Criminal charges, while possible, aren't expected in the mauling of a popular Palo Alto donkey, a city official said Friday.
Perry, who was a model for Donkey in the computer-animated movie "Shrek," was seriously injured Nov. 6 when an unleashed German shepherd mix got into his enclosed pasture near Bol Park.
The 18-year-old miniature donkey suffered serious bites to his jaw, belly and legs, and had to be hospitalized at the Peninsula Equine Medical Center in Menlo Park for several days. The same dog got loose and attacked Perry on Sept. 25, but the injuries weren't as severe.
Perry's companion, a 28-year-old standard donkey named Miner 49er, was not seriously harmed in either encounter.
Animal-on-animal attacks are usually handled through civil channels, said Connie Urbanski, acting superintendent of Palo Alto Animal Services. However, an investigation is ongoing and she wasn't prepared to completely rule out the possibility of criminal charges Friday.
Urbanski deemed the dog dangerous following the most recent attack and police Chief Dennis Burns agreed. The owners were given the option of either having the dog euthanized or removed from the city. They chose the latter.
In response to community outrage over the attacks, Urbanski urged compassion for the owners of the dog. They didn't set out to hurt Perry and their carelessness has cost them a family member, she said.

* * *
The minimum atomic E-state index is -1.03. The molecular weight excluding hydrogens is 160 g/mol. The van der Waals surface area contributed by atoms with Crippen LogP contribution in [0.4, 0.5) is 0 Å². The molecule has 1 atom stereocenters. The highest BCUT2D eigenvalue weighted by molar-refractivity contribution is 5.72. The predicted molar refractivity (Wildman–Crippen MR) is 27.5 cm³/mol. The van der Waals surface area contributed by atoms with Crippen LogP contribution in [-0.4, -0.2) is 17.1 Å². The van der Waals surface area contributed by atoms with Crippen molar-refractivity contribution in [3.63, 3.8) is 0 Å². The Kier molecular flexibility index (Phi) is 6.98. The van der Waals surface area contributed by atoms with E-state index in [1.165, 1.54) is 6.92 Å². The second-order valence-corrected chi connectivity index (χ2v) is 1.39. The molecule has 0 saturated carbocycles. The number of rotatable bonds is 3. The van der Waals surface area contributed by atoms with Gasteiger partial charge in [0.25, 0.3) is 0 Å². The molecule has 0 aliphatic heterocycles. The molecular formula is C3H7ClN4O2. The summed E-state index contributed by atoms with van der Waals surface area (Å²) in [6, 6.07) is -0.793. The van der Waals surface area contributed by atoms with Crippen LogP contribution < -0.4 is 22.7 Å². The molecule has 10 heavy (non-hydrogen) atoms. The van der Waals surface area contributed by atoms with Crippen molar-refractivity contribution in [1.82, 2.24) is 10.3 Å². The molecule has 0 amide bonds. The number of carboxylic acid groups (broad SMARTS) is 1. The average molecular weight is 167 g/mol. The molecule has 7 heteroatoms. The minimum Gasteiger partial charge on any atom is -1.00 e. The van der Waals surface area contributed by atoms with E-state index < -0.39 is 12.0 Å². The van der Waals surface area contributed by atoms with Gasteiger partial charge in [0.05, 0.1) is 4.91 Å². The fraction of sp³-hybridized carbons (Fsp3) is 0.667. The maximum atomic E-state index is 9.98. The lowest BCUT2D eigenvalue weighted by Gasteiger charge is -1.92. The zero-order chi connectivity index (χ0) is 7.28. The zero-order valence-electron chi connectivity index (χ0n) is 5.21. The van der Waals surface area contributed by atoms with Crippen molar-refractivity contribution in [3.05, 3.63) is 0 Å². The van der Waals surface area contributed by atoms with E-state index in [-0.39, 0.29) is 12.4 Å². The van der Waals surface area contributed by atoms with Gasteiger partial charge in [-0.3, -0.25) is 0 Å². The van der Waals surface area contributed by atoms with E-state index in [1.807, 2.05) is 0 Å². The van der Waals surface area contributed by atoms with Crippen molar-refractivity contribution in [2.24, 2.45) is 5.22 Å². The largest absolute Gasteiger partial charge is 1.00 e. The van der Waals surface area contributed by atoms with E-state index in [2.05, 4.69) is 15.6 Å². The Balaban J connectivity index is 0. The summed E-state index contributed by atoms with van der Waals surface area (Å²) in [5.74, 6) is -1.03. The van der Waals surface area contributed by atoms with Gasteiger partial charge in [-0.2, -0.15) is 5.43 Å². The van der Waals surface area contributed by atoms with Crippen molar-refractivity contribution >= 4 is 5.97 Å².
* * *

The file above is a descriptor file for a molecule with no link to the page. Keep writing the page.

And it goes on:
"As awful as it is, there are multiple sides," Urbanski
The dog's owners paid Perry's medical bills in the first attack and are expected to do so again, Urbanski said.
Local indie pop band The Corner Laughers is also conducting a fundraiser to help defray costs. All proceeds of the "To the Donkeys of Barron Park EP," which features a song that mentions the donkeys, will go to a fund for the donkeys' food, shelter and veterinarian care.
The EP is available at http://cornerlaughers.bandcamp.com/album/to-the-donkeys-of-barron-park-ep.
Perry, meanwhile, was doing better Friday, said head handler Bob Frost. Veterinarian Gary Haines gave him some anti-inflammatory medication, which helped stimulate his typically voracious appetite.
"It scared me for a while. He was so passive," Frost told The Daily News. "He was peppier today."